It is important to take care of your child’s oral hygiene. Here are a few tips that could help take better care.
When should I start cleaning my baby’s teeth?
The sooner the better! Starting at birth, clean your child’s gums with a soft gauze or damp cloth. Once the first teeth erupt start with a baby brush or finger brush and a smear of non-fluoridated toothpaste.
At age 2, start using a low fluoride junior toothpaste (500ppm F). Use only a ‘rice grain’ amount of paste. This should be pushed into the bristles.
It is normal for your child to swallow the resultant foam till he/she learns to spit it out which usually happens by age 3-3.5 years. It is important to get children into the habit of good oral care at an early age as then they are more likely to have good dental habits as adults.
How should I brush?
Until 2 years of age brushing is intended more as a fun activity and part of a child’s daily routine. Always brush twice a daily to set up a good habit.
As the gums are tender due to erupting teeth, do not brush too hard, this will cause more discomfort and put your child off brushing. Use a baby brush with a small head and soft bristles.
Put your child’s head in your lap or stand besides your child to get a better view of the teeth. This will allow you better control of your brush movements.
Small horizontal strokes on the chewing surfaces of back molars and circular motions for the sides of back and front teeth are the correct brushing technique.
Is flossing required for my child?
Most of the front baby teeth have gaps between them and hence do not require to be flossed. Molars (back teeth) have very tight contacts causing food to get stuck that does not come out with brushing and may cause cavities.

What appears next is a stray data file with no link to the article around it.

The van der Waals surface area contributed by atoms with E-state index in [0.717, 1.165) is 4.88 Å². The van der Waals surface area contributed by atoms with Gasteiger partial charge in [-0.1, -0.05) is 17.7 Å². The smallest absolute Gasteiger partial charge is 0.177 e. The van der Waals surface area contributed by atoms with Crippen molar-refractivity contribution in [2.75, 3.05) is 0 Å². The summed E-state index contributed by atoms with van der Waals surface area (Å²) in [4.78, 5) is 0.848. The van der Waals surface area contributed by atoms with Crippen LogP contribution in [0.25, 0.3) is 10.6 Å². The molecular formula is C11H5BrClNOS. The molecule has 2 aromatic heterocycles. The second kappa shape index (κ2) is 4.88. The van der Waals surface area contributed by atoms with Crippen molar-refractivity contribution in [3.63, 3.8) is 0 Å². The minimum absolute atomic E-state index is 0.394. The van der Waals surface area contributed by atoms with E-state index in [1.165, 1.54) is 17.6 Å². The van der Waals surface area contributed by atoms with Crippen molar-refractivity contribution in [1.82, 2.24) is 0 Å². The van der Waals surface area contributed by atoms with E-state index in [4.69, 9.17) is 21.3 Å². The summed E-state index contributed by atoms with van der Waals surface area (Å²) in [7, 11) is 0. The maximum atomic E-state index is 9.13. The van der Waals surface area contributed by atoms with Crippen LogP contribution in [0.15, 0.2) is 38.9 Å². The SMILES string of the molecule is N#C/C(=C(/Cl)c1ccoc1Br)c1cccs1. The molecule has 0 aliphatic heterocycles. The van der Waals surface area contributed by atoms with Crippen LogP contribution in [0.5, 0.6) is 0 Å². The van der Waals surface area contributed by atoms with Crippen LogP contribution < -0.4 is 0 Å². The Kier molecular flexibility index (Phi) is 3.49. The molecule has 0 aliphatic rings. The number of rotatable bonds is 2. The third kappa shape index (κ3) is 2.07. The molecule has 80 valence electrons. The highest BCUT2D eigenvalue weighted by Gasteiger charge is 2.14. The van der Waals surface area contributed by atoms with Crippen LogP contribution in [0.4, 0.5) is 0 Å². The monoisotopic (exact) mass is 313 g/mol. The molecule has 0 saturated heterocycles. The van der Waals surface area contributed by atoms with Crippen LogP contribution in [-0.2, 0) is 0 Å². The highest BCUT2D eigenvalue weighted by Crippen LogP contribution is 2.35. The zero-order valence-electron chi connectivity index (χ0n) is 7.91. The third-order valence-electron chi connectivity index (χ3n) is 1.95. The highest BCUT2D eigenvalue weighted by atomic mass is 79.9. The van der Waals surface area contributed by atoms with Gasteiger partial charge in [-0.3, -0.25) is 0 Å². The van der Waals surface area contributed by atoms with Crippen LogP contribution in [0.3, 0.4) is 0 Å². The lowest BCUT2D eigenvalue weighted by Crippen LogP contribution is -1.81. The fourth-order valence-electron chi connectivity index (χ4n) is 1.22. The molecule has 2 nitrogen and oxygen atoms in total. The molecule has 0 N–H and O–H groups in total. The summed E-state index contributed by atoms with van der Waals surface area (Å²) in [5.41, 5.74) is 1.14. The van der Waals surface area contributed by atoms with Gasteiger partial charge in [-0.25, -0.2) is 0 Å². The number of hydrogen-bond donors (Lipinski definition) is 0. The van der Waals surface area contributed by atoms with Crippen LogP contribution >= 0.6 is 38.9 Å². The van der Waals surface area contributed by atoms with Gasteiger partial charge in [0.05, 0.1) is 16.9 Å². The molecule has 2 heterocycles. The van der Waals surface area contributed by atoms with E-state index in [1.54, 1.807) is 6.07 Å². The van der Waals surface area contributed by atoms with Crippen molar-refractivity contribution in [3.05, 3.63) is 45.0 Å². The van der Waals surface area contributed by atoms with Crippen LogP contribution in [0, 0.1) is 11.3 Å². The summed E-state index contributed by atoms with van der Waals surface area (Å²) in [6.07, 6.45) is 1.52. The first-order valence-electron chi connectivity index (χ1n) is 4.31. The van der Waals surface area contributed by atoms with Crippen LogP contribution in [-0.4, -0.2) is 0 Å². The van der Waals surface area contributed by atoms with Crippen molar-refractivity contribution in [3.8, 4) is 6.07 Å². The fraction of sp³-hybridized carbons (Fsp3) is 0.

If your child is a happy and regular brusher then introduce flossing between his/her 2 baby molar teeth once daily at around 4 years of age, as part of the oral hygiene routine.
Once the permanent molars have erupted one should floss regularly.
Why is night brushing important?
Brushing at night is extremely important in minimizing dental decay. At night, the salivary flow is reduced. Food that is stuck on the teeth remains there all night and is converted into acids, which slowly dissolves the calcium from the teeth, resulting in cavities.
Is it all right if my child wants to brush his/her own teeth?
You need to brush your child’s teeth till he/she is 6 years old. You may permit them to brush as a fun activity, but an adult must do the final brushing.
How much tooth paste should my child be using?
When teeth appear, start using a soft children’s brush without paste to clean the teeth twice a day. Between ages of 1-2 years, a non-fluoridated toothpaste may be used.
By 2 years of age, use a low fluoride toothpaste (450-500ppmF) to brush teeth twice daily. Once your child learns to partly spit out the toothpaste you could increase the amount of paste to a ‘pea-size’ amount.
Always push the paste into the bristles so that children allow the paste to be used for cleaning and if at all, swallow only the resultant foam.